October is National Adopt-a-Shelter-Dog Month. Now, that doesn’t mean we think you should drop the newspaper and run up to your parents and announce: “KidsPost says we should adopt a dog this month.” But it does mean that it’s at the very least a really good time to read a great dog book. So, here are some of our recent favorites.

“Lulu Walks the Dogs” by Judith Viorst. Ages 6-10.

Lulu doesn’t particularly love dogs, but she does love money. So one day she comes up with the idea of starting a dog-walking business as a way to earn money to buy a SUPERSPECIAL thing that she must have. After all, how hard can dog-walking be? Well, her first customers, canines named Brutus, Pookie and Cordelia, haven’t heard that Lulu’s job is supposed to be easy. What does Lulu want to buy? We’ll never tell.

“The No-Dogs-Allowed Rule”

by Kashmira Sheth. Age 7 and up.

Ishan Mehra is a typical third-grader. He likes creepy-crawling critters and annoying his older brother. But what he really would love more than anything is to have a dog. The problem is that his mom has a rule against dogs. This fun, easy-to-read book follows Ishan on some very funny adventures as he tries to persuade his mom to change her mind. Does he get his dog? We’ll never tell.

“Buddy” by M.H. Herlong.

Age 10 and up.

Tyrone Elijah Roberts is just your typical boy who wants a dog more than anything else. (Seems like books about boys who want dogs are pretty popular.) When he gets one under pretty unusual circumstances, he’s happy beyond words. But when he needs to leave his home with his grandfather because a big storm is coming, his dog Buddy gets left behind. Will they ever be reunited? We’ll never tell.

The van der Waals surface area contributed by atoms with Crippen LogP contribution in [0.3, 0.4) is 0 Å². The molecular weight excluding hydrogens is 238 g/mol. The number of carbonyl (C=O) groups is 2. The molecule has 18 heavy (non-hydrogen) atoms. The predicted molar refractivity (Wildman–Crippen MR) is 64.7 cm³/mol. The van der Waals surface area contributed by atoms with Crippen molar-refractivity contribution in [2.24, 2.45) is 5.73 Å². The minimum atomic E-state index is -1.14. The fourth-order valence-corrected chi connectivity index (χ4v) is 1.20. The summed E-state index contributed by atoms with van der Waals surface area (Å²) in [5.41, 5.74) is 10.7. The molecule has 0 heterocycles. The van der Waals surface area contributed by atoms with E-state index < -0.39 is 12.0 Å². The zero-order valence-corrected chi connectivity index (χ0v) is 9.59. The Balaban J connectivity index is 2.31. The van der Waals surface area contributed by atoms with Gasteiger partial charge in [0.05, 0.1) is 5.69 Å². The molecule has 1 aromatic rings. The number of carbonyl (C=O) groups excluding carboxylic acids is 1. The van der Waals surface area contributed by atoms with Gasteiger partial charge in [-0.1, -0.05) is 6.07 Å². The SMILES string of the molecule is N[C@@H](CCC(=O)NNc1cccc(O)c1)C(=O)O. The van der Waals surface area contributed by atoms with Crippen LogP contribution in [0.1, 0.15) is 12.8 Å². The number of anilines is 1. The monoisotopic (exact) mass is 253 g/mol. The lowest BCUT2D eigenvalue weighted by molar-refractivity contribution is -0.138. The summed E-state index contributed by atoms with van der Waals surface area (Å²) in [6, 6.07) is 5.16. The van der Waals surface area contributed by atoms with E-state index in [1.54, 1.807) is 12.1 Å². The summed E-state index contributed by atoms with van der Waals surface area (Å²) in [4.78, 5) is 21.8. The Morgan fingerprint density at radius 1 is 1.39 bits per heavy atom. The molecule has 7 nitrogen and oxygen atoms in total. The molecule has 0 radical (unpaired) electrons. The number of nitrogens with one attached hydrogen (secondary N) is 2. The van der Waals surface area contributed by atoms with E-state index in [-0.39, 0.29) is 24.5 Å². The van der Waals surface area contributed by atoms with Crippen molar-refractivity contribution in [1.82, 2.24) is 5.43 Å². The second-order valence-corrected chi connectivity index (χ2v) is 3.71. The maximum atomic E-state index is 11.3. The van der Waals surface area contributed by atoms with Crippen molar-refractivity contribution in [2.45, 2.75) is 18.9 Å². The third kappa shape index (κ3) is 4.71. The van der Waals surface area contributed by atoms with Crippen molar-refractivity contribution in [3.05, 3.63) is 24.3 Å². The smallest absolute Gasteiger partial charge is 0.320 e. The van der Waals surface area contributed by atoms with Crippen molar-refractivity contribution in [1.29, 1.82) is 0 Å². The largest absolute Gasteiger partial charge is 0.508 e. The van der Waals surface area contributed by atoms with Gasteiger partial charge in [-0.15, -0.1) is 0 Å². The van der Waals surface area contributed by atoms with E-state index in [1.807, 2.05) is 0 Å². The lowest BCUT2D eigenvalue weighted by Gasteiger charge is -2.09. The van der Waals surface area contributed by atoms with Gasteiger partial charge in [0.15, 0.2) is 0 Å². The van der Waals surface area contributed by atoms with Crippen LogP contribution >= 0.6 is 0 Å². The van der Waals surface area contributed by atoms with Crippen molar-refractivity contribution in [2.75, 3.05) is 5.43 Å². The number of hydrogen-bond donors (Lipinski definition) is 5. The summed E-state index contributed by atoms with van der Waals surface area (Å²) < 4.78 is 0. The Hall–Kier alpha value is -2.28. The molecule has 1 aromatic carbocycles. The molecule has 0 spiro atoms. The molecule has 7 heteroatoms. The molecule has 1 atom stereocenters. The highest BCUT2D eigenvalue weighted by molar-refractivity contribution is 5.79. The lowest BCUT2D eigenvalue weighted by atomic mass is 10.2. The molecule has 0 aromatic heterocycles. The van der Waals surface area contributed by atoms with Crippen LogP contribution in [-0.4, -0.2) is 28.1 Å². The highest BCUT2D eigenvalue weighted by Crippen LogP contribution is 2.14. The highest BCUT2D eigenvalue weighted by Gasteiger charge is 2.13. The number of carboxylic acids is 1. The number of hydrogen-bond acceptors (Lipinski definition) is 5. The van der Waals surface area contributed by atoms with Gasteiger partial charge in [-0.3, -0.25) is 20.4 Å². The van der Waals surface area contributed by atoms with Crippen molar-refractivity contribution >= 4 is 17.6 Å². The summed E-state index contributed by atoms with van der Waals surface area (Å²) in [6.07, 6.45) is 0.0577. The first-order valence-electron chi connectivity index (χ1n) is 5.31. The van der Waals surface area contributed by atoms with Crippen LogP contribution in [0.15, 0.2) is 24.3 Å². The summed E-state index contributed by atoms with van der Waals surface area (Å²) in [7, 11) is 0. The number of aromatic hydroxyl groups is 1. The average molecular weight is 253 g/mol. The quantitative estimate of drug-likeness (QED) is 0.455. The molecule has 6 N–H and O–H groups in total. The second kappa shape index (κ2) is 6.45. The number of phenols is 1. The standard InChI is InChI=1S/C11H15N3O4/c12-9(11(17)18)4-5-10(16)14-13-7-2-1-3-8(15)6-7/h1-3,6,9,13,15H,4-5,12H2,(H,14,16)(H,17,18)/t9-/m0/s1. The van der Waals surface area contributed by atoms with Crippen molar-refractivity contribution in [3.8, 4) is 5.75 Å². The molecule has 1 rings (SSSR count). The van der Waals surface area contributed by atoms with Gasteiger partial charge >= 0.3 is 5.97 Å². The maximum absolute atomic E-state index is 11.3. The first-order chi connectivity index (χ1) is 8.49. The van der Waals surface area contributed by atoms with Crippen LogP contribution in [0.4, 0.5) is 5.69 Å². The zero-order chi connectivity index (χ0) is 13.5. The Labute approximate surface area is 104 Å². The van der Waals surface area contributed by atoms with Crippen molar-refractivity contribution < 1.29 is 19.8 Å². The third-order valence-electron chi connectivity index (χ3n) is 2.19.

“Black Dog” by Levi Pinfold.

Age 5 and up.

This is a picture book, but one of those amazing picture books that kids as young as kindergarten and as old as college (or beyond) will love. When an enormous black dog as big as a T. rex comes to the Hope family’s house, all of the Hopes find places to hide from the beast. Everyone except Small Hope, who goes outside to confront the beast. Does Small survive her meeting with Black Dog? We’ll never tell.

“Everything Dogs” by National Geographic. Age 7 and up.

Do you know what it means if your dog perks his ears up? What do you call a dog who is a mix of a Chihuahua and dachshund? This nonfiction book is so full of answers to these and other amazing dog questions that it should be in every dog lover’s collection. We know we’ve said we’ll never tell, but just this once: Perked up ears means your dog wants to play and that particular mixed breed is a Chiweenie.

— Tracy Grant